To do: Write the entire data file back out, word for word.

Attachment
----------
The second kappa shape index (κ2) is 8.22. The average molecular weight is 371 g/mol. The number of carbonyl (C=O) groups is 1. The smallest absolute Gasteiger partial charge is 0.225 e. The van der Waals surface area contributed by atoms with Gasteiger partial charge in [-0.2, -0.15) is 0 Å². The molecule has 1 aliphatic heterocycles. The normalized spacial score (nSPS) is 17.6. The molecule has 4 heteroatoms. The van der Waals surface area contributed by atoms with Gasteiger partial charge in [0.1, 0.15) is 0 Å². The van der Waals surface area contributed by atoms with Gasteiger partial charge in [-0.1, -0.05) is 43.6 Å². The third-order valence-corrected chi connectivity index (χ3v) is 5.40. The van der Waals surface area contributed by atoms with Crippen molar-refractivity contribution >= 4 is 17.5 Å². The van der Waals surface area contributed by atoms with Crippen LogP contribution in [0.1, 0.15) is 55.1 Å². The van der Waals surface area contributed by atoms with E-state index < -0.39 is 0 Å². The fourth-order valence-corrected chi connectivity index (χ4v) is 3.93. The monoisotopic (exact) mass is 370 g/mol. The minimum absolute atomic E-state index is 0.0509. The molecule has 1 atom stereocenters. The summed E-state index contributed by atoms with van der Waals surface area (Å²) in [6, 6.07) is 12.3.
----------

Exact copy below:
The second kappa shape index (κ2) is 8.22. The average molecular weight is 371 g/mol. The number of carbonyl (C=O) groups is 1. The smallest absolute Gasteiger partial charge is 0.225 e. The van der Waals surface area contributed by atoms with Gasteiger partial charge in [-0.2, -0.15) is 0 Å². The molecule has 1 aliphatic heterocycles. The normalized spacial score (nSPS) is 17.6. The molecule has 4 heteroatoms. The van der Waals surface area contributed by atoms with Gasteiger partial charge in [0.1, 0.15) is 0 Å². The van der Waals surface area contributed by atoms with Gasteiger partial charge in [-0.1, -0.05) is 43.6 Å². The third-order valence-corrected chi connectivity index (χ3v) is 5.40. The van der Waals surface area contributed by atoms with Crippen molar-refractivity contribution >= 4 is 17.5 Å². The van der Waals surface area contributed by atoms with Crippen LogP contribution in [0.1, 0.15) is 55.1 Å². The van der Waals surface area contributed by atoms with E-state index < -0.39 is 0 Å². The fourth-order valence-corrected chi connectivity index (χ4v) is 3.93. The monoisotopic (exact) mass is 370 g/mol. The minimum absolute atomic E-state index is 0.0509. The molecule has 1 atom stereocenters. The summed E-state index contributed by atoms with van der Waals surface area (Å²) in [6, 6.07) is 12.3.